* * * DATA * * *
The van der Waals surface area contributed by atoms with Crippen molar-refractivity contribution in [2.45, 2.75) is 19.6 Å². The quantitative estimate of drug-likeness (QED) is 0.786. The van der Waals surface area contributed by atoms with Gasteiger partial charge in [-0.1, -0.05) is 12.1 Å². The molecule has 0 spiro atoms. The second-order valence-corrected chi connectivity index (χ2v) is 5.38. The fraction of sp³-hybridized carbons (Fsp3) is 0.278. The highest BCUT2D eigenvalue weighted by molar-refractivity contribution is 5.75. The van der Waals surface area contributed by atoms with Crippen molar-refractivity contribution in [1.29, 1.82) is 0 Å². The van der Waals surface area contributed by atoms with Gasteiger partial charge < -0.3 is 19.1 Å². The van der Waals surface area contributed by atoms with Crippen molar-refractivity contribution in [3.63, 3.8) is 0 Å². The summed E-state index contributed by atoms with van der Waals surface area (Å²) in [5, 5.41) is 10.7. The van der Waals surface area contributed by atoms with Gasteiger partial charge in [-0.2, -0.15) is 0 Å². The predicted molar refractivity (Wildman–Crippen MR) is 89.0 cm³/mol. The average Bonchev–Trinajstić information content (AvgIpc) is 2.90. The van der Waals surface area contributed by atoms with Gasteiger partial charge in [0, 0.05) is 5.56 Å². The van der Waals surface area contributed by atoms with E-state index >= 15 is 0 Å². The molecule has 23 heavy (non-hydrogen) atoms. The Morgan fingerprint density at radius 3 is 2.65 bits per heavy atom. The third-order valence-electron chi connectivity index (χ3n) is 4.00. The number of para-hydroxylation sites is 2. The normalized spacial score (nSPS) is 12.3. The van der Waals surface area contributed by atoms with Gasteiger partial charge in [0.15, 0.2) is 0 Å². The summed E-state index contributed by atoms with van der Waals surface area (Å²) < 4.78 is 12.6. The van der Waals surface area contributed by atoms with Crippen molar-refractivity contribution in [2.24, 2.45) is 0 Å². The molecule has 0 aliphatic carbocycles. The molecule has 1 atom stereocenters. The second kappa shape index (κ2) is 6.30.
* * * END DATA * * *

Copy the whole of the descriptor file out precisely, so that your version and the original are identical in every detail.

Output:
The van der Waals surface area contributed by atoms with Crippen molar-refractivity contribution in [2.45, 2.75) is 19.6 Å². The quantitative estimate of drug-likeness (QED) is 0.786. The van der Waals surface area contributed by atoms with Gasteiger partial charge in [-0.1, -0.05) is 12.1 Å². The molecule has 0 spiro atoms. The second-order valence-corrected chi connectivity index (χ2v) is 5.38. The fraction of sp³-hybridized carbons (Fsp3) is 0.278. The highest BCUT2D eigenvalue weighted by molar-refractivity contribution is 5.75. The van der Waals surface area contributed by atoms with Crippen molar-refractivity contribution in [1.29, 1.82) is 0 Å². The van der Waals surface area contributed by atoms with Gasteiger partial charge < -0.3 is 19.1 Å². The van der Waals surface area contributed by atoms with Crippen molar-refractivity contribution in [3.63, 3.8) is 0 Å². The summed E-state index contributed by atoms with van der Waals surface area (Å²) in [5, 5.41) is 10.7. The van der Waals surface area contributed by atoms with Gasteiger partial charge in [-0.2, -0.15) is 0 Å². The predicted molar refractivity (Wildman–Crippen MR) is 89.0 cm³/mol. The average Bonchev–Trinajstić information content (AvgIpc) is 2.90. The van der Waals surface area contributed by atoms with Gasteiger partial charge in [0, 0.05) is 5.56 Å². The van der Waals surface area contributed by atoms with E-state index >= 15 is 0 Å². The molecule has 23 heavy (non-hydrogen) atoms. The Morgan fingerprint density at radius 3 is 2.65 bits per heavy atom. The third-order valence-electron chi connectivity index (χ3n) is 4.00. The number of para-hydroxylation sites is 2. The normalized spacial score (nSPS) is 12.3. The van der Waals surface area contributed by atoms with Gasteiger partial charge in [0.15, 0.2) is 0 Å². The summed E-state index contributed by atoms with van der Waals surface area (Å²) < 4.78 is 12.6. The van der Waals surface area contributed by atoms with Crippen molar-refractivity contribution in [2.24, 2.45) is 0 Å². The molecule has 0 aliphatic carbocycles. The molecule has 1 atom stereocenters. The second kappa shape index (κ2) is 6.30.